Quinn’s reaction was despite the fact that he wasn’t entitled to a league winner’s medal because he had only played three games that season. I was a 9 year old watching the events unfold at Anfield 89’. All that week my football manager in Dublin, who was a massive Man Utd fan, kept reminding me that we had no hope, Liverpool hadn’t been beaten at home by two goals in a squillion years etc. My last memory of that night is running down my road in my pyjama’s shouting like an absolute lunatic after Michael Thomas’s unbelievable winner. My neighbours must have thought my house was on fire! The hairs stand on the back of my neck even now, some 23 years later when I think of that game.

Niall left Arsenal to join Man City, there he scored 66 goals in 204 appearances and famously scored and saved a penalty in the same match, relegating poor Derby County in doing so! A similar strike rate at Sunderland saw him net 61 times in 203 games. Quinn eventually became the chairman of Sunderland after heading a consortium of buyers for the club. He can now be seen doing some punditry on Sky Sports.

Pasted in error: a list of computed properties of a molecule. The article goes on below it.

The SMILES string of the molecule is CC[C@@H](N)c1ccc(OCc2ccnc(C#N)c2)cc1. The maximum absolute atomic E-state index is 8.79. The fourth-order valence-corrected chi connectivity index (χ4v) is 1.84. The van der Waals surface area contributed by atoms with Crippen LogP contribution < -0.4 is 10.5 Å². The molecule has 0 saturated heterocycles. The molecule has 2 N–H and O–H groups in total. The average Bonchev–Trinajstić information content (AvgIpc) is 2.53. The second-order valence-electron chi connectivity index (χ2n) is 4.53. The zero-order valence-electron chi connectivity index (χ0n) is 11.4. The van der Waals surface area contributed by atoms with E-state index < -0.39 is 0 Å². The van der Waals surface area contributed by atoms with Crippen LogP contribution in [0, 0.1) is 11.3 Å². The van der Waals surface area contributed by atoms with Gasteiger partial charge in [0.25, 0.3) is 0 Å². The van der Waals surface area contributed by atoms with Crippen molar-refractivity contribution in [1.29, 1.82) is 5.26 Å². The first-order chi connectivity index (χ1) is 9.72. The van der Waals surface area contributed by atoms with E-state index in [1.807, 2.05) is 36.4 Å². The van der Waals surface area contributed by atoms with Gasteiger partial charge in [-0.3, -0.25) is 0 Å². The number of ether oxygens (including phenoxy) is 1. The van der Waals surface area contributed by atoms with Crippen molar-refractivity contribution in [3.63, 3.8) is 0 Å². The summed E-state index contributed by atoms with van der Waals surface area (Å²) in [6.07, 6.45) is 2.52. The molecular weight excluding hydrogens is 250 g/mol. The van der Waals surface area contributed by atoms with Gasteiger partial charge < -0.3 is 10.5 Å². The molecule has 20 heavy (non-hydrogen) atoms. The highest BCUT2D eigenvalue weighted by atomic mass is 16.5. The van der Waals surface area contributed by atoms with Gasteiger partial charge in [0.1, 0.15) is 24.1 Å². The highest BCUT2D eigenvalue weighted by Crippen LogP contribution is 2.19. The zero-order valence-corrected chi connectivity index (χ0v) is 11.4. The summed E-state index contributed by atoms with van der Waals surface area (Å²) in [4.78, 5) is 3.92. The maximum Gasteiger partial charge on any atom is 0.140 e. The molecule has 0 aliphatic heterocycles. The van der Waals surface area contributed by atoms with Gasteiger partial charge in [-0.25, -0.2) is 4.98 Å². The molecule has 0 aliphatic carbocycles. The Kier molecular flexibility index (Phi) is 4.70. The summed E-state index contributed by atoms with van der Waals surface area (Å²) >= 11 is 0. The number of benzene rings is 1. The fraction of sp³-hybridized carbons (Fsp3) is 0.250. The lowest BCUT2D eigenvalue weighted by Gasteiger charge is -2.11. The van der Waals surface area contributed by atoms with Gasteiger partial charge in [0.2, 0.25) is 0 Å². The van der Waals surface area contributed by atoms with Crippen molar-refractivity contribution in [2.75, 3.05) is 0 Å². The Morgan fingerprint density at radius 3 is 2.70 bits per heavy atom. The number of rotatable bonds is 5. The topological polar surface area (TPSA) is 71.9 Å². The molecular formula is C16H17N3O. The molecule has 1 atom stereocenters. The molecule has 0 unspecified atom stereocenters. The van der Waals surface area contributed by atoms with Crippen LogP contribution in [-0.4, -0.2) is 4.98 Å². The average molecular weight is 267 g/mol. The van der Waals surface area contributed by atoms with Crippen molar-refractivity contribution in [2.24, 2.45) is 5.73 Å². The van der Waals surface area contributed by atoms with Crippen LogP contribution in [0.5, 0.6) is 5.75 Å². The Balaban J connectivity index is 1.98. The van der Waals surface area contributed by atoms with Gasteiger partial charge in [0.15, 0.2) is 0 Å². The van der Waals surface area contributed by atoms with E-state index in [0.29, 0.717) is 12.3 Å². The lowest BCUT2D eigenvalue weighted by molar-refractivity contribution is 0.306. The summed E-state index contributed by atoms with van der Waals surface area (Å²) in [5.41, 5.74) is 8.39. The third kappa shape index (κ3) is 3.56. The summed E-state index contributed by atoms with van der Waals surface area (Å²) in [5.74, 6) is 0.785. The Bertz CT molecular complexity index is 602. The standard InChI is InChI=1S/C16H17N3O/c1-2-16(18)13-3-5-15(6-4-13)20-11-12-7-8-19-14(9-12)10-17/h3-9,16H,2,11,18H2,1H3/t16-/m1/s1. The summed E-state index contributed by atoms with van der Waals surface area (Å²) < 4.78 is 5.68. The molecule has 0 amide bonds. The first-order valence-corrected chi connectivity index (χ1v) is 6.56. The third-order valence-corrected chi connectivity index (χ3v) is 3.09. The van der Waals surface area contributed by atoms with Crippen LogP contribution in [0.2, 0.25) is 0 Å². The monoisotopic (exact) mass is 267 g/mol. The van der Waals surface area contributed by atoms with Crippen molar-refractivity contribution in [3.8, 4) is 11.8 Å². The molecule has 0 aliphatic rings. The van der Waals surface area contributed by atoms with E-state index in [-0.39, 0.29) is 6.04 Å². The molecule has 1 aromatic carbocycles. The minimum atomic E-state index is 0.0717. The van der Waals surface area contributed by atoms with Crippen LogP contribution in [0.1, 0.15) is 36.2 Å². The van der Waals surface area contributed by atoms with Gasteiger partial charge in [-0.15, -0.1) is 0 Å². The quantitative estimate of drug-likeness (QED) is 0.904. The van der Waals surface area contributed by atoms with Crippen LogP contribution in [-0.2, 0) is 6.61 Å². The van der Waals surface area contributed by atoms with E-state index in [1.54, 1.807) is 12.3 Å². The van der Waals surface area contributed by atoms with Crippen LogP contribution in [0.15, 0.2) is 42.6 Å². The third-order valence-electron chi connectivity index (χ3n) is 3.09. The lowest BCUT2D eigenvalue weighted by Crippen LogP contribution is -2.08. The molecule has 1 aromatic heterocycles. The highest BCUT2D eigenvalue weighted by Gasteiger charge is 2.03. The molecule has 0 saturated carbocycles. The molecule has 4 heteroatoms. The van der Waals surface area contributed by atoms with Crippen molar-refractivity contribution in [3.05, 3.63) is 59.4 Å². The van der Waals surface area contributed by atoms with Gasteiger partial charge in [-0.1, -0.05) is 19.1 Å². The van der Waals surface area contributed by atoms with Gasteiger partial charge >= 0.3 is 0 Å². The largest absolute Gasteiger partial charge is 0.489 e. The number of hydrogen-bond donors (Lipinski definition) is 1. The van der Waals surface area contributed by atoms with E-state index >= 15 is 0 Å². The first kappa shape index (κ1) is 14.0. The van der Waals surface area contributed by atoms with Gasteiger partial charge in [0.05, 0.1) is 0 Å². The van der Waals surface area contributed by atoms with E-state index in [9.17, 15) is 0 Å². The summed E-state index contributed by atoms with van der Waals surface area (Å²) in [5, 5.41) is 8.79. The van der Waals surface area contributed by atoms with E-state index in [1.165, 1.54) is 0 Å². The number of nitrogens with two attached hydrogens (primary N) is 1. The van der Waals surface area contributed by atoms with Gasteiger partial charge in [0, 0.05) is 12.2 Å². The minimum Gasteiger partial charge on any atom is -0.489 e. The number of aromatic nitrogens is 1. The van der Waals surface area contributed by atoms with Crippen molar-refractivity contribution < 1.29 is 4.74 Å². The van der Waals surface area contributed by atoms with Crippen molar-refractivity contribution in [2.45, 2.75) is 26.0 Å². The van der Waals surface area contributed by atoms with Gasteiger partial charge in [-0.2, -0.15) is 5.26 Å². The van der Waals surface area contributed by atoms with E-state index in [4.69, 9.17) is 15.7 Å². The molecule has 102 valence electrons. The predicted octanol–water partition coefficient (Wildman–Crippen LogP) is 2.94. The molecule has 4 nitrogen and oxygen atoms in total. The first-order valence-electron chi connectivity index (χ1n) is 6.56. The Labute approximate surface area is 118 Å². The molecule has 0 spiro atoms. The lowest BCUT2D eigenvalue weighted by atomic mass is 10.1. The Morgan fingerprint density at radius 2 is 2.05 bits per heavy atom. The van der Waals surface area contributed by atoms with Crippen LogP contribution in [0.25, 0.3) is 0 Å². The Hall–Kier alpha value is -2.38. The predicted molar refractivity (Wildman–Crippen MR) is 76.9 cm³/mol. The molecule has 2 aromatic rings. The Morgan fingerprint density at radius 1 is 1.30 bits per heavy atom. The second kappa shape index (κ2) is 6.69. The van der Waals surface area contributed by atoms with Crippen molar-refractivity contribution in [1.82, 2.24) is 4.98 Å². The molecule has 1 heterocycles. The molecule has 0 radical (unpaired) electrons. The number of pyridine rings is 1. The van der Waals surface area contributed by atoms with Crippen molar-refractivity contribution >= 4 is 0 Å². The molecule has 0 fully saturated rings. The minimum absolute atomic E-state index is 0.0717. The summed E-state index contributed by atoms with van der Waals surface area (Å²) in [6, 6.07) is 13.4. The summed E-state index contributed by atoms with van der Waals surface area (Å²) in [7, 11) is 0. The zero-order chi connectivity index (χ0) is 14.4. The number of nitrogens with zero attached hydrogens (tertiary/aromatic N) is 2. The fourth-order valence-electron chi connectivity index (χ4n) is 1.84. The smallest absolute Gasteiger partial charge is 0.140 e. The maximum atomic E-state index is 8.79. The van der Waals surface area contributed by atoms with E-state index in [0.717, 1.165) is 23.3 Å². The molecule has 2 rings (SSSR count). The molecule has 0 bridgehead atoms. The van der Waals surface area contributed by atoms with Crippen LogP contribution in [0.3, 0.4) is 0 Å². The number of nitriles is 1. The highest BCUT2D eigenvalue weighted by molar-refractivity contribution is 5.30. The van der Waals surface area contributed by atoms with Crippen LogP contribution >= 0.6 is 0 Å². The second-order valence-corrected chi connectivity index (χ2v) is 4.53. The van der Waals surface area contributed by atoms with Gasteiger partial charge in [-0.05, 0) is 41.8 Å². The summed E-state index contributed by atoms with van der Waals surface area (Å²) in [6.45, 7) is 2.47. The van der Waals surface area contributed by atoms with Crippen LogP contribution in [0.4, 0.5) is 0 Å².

On an international level Niall did exceptionally well, playing 92 times and scoring 21 goals, that was the Irish goal scoring record for some time. He appeared once in Euro 88′ against England and made a few appearances in both the 1990 and 2002 world cups, scoring the equaliser against the Netherlands in 1990.

Quinn unfortunately missed out on the 1994 World Cup due to injury. Niall is well regarded in Ireland and is a great ambassador for Irish football, he is considered to be a well spoken gentleman and has a big place in our hearts. I am very proud that the Mighty Quinn started his career at Arsenal.

To finish, i’d just like to highlight Niall’s huge heart. Two incidents spring to mind. The first one was after a match away to Cardiff City while he was the Sunderland chairman. A flight due to carry Sunderland supporters back to Newcastle was cancelled by a pilot who deemed the merry Sunderland fans to be a safety risk. Quinn organised 18 taxis to bring the stranded fans home. The bill came to a whopping £8,000. Apparently Quinn paid for the whole lot himself.

The second was in 2002 when Niall donated all the proceeds from his testimonial to charity, an act for which he received an honorary MBE. Every player involved in the match received a thank you letter from a sick child instead of an appearance fee. I’d like to think he learnt that piece of class while at Arsenal.